Malnourished patients have a significantly higher morbidity and mortality, a longer length of stay (LOS) and increased hospital costs [1, 6, 7, 10, 11]. Perioperative nutrition has been convincingly shown to improve clinical outcome in patients undergoing major GI surgery and to reduce costs [1, 12]. The mechanism of action seems to be not only an improved nutritional status by providing a higher caloric intake, but primarily a reenforced immune response; nutritional formulas containing immune-modulating agents (glutamine, arginine, n-3 fatty acids, and ribonucleic acids) are particularly beneficial modulators of the acute stress response [13, 14]. Various original studies and comprehensive guidelines have been issued recently to define preoperative screening and to standardize perioperative nutrition with regard to mode, timing, duration, and formula [15]. Furthermore, there are only scarce data assessing the practical implementation of these evidence-based recommendations.

The aim of this study was to assess the current evidence for nutritional screening as well as perioperative nutrition in major abdominal surgery and its implementation in daily clinical practice. Furthermore, a pragmatic algorithm for evidence-based perioperative nutrition is provided.

2. Methods

2.1. Data Sources and Search Strategies

Relevant articles were identified searching Medline (through PubMed) by use of the appropriate MeSH terms for the following search items: malnutrition, nutritional screening, nutritional risk, perioperative (pre-, postoperative) nutrition (oral, enteral, and parenteral), immunonutrition, practical implementation of nutritional screening, and supporting AND major GI surgery AND clinical outcome (complications, mortality, andhospital stay). Hand-searched electronic links and references of selected articles were cross-checked. The search was limited to studies published between January 1980 and June 2010 as no frequently cited milestone articles on perioperative nutrition have been published before. Only articles published in English were considered eligible [16].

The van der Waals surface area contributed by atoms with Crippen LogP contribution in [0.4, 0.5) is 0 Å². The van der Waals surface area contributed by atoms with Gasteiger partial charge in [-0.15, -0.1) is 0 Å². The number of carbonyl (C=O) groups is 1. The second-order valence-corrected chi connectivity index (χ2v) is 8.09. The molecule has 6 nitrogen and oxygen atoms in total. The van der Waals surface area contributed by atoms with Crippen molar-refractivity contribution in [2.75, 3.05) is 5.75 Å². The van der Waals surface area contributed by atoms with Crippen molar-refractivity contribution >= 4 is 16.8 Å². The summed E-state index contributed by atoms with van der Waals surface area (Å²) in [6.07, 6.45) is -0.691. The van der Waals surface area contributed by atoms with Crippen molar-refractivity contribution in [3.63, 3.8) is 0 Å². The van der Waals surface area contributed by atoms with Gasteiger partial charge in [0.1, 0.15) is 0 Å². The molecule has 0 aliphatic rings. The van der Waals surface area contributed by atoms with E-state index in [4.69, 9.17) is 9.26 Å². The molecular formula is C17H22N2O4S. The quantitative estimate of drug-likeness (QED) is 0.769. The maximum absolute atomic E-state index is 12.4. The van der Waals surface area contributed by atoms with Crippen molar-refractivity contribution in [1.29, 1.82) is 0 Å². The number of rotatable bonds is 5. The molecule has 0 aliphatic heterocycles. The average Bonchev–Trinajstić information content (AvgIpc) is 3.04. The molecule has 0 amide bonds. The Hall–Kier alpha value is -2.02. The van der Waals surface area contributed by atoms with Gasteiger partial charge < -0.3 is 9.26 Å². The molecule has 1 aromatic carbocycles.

2.2. Study Selection

We privileged systematic reviews and meta-analyses from high-impact peer-reviewed journals and recent evidence-based guidelines. Further, important original studies adding complementary information were included. Selected studies had to treat the clinical impact of either (i) malnutrition, or (ii) nutritional screening (iii), or perioperative nutrition, or (iv) the practical implementation of nutritional screening and support in digestive surgery. For each of these areas, two authors independently performed the literature search; studies of interest were identified by screening of title, abstract, or medical subject headings. Final decision on inclusion was made based on the full text articles by the entire research team.

3. Results